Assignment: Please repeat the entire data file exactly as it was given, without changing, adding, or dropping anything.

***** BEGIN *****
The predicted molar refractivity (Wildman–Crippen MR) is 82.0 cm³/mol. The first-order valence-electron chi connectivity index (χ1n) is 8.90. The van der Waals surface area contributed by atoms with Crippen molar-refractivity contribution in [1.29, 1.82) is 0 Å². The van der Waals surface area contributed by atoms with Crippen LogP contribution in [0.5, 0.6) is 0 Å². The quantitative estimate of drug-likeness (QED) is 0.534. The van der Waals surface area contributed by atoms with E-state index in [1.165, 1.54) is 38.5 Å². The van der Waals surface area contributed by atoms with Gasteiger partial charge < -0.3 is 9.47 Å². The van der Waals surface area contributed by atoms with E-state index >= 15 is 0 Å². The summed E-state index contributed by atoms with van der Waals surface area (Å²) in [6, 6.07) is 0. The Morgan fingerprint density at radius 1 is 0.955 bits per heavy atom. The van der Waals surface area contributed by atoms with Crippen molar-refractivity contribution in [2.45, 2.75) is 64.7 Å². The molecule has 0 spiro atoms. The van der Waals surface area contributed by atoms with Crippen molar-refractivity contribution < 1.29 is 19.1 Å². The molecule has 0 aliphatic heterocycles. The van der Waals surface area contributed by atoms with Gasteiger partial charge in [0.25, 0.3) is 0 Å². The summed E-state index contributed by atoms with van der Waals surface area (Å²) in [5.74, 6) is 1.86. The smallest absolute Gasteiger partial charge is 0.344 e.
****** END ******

The predicted molar refractivity (Wildman–Crippen MR) is 82.0 cm³/mol. The first-order valence-electron chi connectivity index (χ1n) is 8.90. The van der Waals surface area contributed by atoms with Crippen molar-refractivity contribution in [1.29, 1.82) is 0 Å². The van der Waals surface area contributed by atoms with Crippen LogP contribution in [0.5, 0.6) is 0 Å². The quantitative estimate of drug-likeness (QED) is 0.534. The van der Waals surface area contributed by atoms with E-state index in [1.165, 1.54) is 38.5 Å². The van der Waals surface area contributed by atoms with Gasteiger partial charge < -0.3 is 9.47 Å². The van der Waals surface area contributed by atoms with E-state index >= 15 is 0 Å². The summed E-state index contributed by atoms with van der Waals surface area (Å²) in [6, 6.07) is 0. The Morgan fingerprint density at radius 1 is 0.955 bits per heavy atom. The van der Waals surface area contributed by atoms with Crippen molar-refractivity contribution in [2.45, 2.75) is 64.7 Å². The molecule has 0 spiro atoms. The van der Waals surface area contributed by atoms with Crippen molar-refractivity contribution < 1.29 is 19.1 Å². The molecule has 0 aliphatic heterocycles. The van der Waals surface area contributed by atoms with Gasteiger partial charge in [0.25, 0.3) is 0 Å². The summed E-state index contributed by atoms with van der Waals surface area (Å²) in [5.74, 6) is 1.86. The smallest absolute Gasteiger partial charge is 0.344 e.